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Safeguarding education: Why we take industrial action with a heavy heart

On 18 March hundreds of members of the University and College Union went on strike at Sussex. We aren’t miners or postal workers.
Picket lines of university lecturers can be an incongruous sight and striking doesn’t come easy for us. But on 5 May we did it again. The lines were more like a carnival, thanks to student support. Lecturers politely handed out leaflets. Many had never been on strike or a picket line before. We took action with a heavy heart and a sense of guilt. We had to cancel seminars, lectures and essay supervisions. At union meetings packed with hundreds of members we had discussed what action to take. Worry about disruption to students was a dominant theme.

There are reasons for these actions. In November 2009 the management of the university announced plans to make 115 core workers redundant, if necessary on a compulsory basis. The redundancies are not based on the performance of staff. They have been selected as part of a plan to restructure the university, reducing certain areas. This makes it dangerous to become an expert on something the management may one day not approve of – an issue of academic freedom.
Many of those on the list are among the most dedicated and skilled staff, who have made the university what it is. The plan involves the loss of a swathe of student advisors who help vulnerable students, work formerly done by lecturers not trained to do so.
Nearly 10% of teaching staff will go. The implications for units such as the crèche, Unisex and IT support are well known. Academic areas that resources are being diverted to are ones where we are way behind our competitors. Areas where we have strong critical traditions and an edge over others stand to lose. There will be more cuts.

This is happening alongside big increases in spending in a number of spheres, one being management salaries, including the recent creation of more than a dozen new well-remunerated managerial posts. The top managers making the decisions are, unusually, all from outside the university. They haven’t come through its ranks so it’s difficult for them to be connected with staff and Sussex’s successful traditions.
To many it feels like the caring and sharing parts of the university are under threat and the resources being transferred to the maximum money-spinners. The university has to make money. But money is a means for providing education. The most unpolitical of staff feel the means have become the end – they are being asked to provide education to make money. Other staff, fearing they could be next on the hit list, are understandably keeping their heads down.

Academic jobs are very specialised. Finding one you are qualified for can occur once every year or two, if that, and you may compete with 50 or 100 other applicants or more. It’s more or less impossible to find work without having to uproot yourself and your family. For many academics, their sacking will mean long term unemployment or the end of their career, loss of structure and function to their lives, and financial adversity. Compulsory redundancy is no small thing.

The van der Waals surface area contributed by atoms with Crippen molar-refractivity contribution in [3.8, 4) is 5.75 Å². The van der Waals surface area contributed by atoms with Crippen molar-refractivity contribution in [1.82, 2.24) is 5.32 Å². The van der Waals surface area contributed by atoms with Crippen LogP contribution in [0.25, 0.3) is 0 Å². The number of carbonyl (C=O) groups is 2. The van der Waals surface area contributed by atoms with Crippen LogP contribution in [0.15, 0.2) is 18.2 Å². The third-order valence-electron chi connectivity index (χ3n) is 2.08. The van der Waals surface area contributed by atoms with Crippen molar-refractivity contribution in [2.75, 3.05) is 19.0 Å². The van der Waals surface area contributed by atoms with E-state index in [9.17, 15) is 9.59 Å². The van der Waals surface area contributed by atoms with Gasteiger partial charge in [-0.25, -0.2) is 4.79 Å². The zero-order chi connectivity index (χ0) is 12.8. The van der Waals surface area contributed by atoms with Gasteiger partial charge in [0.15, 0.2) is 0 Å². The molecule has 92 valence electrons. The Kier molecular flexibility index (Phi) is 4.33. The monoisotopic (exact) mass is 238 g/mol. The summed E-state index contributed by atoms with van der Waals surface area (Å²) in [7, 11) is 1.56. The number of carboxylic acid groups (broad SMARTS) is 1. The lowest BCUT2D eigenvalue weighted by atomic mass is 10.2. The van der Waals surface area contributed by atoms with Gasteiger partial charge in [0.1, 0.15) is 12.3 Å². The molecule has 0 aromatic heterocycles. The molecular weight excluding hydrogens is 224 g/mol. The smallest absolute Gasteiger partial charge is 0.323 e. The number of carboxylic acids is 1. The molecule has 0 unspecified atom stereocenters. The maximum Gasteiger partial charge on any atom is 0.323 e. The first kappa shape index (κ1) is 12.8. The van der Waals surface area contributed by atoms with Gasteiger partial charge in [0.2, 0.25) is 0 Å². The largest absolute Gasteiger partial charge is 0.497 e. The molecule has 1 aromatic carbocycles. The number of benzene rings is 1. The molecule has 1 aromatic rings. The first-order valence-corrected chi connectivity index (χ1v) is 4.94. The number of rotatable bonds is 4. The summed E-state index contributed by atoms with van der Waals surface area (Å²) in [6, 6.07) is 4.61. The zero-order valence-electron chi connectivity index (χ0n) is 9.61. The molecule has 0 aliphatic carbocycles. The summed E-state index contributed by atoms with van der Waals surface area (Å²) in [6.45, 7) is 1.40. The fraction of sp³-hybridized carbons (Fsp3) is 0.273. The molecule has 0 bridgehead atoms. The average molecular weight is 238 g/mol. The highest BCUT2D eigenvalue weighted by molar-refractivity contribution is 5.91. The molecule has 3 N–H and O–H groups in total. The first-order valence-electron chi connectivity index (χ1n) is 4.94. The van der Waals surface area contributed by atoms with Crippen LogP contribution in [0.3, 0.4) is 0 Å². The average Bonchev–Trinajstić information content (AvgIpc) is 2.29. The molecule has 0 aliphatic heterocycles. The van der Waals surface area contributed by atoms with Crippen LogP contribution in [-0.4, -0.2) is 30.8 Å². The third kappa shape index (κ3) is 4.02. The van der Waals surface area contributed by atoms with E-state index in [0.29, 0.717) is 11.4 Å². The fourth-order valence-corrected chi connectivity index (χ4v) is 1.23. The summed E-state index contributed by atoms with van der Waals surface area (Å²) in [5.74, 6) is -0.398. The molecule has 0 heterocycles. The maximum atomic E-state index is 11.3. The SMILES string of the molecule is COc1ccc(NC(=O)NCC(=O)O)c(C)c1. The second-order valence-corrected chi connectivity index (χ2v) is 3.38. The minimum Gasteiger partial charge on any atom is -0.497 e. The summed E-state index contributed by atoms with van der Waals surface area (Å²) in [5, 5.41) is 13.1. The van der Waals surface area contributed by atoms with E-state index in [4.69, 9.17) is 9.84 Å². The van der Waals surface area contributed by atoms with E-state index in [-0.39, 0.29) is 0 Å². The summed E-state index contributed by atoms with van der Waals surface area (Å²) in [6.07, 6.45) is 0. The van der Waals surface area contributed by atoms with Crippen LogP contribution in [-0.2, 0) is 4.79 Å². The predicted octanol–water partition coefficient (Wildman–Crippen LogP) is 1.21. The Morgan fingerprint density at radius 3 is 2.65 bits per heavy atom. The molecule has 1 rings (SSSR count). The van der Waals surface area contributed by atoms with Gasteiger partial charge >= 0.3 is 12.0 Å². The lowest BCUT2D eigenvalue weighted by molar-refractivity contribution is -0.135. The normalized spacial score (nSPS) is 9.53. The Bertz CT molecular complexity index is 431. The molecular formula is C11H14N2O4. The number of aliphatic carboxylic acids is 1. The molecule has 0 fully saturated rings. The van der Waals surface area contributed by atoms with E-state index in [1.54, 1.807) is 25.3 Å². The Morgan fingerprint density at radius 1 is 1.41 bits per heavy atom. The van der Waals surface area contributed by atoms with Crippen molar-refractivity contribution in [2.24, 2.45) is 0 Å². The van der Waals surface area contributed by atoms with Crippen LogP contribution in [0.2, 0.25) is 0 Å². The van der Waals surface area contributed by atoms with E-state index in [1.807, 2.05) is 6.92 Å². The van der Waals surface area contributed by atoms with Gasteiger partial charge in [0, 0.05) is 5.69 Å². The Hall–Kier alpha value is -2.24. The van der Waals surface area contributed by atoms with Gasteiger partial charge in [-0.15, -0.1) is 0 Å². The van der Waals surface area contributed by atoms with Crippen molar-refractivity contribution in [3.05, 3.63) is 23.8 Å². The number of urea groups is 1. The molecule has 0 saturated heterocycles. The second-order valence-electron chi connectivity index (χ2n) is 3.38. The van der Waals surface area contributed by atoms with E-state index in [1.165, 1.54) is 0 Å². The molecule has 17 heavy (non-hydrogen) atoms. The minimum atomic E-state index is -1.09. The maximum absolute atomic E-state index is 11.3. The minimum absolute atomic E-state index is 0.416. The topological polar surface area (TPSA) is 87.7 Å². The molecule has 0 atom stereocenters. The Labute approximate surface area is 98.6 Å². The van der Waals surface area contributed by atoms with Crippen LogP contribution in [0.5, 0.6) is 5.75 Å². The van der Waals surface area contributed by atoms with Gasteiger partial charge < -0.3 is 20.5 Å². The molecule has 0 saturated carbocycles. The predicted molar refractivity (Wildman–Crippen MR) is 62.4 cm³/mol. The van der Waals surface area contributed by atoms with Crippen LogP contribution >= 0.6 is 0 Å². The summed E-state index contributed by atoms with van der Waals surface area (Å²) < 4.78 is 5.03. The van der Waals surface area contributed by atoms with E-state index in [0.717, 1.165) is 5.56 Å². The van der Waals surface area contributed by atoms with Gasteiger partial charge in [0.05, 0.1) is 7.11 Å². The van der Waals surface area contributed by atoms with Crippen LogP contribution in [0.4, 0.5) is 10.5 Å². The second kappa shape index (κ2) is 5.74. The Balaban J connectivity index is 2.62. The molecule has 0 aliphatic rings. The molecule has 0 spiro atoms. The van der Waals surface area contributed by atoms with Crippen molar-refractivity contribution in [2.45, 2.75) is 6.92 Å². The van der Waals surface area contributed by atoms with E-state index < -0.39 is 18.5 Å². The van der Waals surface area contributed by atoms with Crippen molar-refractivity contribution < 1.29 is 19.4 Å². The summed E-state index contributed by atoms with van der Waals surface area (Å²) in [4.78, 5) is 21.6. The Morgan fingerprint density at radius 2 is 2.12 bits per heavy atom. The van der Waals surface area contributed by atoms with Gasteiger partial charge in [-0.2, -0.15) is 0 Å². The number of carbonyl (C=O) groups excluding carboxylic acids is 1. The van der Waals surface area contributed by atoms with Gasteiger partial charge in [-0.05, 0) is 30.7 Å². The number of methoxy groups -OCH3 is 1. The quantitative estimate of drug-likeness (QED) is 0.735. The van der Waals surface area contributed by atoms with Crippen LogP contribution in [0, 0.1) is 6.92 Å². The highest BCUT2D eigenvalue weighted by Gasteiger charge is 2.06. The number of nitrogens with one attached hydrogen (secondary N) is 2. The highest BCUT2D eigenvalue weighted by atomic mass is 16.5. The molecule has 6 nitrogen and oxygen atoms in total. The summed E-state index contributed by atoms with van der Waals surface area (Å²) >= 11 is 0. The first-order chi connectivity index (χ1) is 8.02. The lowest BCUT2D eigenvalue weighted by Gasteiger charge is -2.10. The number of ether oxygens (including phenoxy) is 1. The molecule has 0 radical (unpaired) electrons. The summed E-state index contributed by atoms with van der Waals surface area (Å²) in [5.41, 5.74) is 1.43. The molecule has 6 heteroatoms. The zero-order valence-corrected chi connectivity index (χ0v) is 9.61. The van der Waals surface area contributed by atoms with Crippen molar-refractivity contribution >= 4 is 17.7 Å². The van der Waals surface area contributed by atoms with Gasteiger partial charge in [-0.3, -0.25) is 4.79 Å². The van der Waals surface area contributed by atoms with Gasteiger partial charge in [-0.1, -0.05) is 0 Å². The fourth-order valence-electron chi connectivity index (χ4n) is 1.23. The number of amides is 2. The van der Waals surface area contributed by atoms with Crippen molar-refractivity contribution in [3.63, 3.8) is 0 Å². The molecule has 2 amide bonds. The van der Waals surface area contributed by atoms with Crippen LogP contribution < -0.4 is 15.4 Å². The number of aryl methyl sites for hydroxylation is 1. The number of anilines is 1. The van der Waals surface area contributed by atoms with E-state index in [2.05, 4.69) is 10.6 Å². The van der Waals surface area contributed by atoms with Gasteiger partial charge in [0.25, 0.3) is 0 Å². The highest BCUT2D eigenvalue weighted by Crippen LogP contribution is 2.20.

We’ve had redundancies before and everyone recognises the current financial climate can’t be avoided. But redundancies have been voluntary. UCU asked for the job cuts this year to be phased in so those to go have time to find a new job. Brighton University are trying to avoid redundancies by not replacing staff who leave by choice.

Sussex UCU isn’t a militant union. It didn’t argue against cuts. It argued for more humane cuts. The union packaged its alternative savings plan, the ‘Unique Solution’, so that the university could market itself positively, as a consensual employer. UCU never pretended this was a complete answer, but a basis for working together.
They waited weeks for the management’s negative response. Months of negotiations were pursued before strike action was called. 80% voted in the ballot, unprecedented in the history of the UCU nationally, 76% for a strike and 82% for other action, such as an assessment boycott. Independent arbitration was turned down.

The aim was that the ballot would lead the management to negotiate on the Unique Solution. It was a strike ballot to avoid a strike. Throughout the UK universities have responded to votes for industrial action as indicating the feelings of staff, and pulled back from radical proposals, opting instead for consensus. Sussex is unusual in shunning such a path. Other universities have shown there are alternative solutions.
Industrial action is a last resort. Staff just want to do their job, providing the teaching and research that Sussex is hugely respected for. Students just want to do their degrees. We have disrupted your education for two strike days. We genuinely regret this and find it painful to do.
We want more to be avoided. But this is about Sussex becoming a different, and less successful, university: key staff and courses lost, support for students hugely reduced, and education turned into a money earner, rather than something to be financed for the good of those who study here. Morale and community are being damaged, potentially irreversibly. Industrial action is about days of disruption to avoid years of disruption, to safeguard top quality education for the university’s students, now and in the future.

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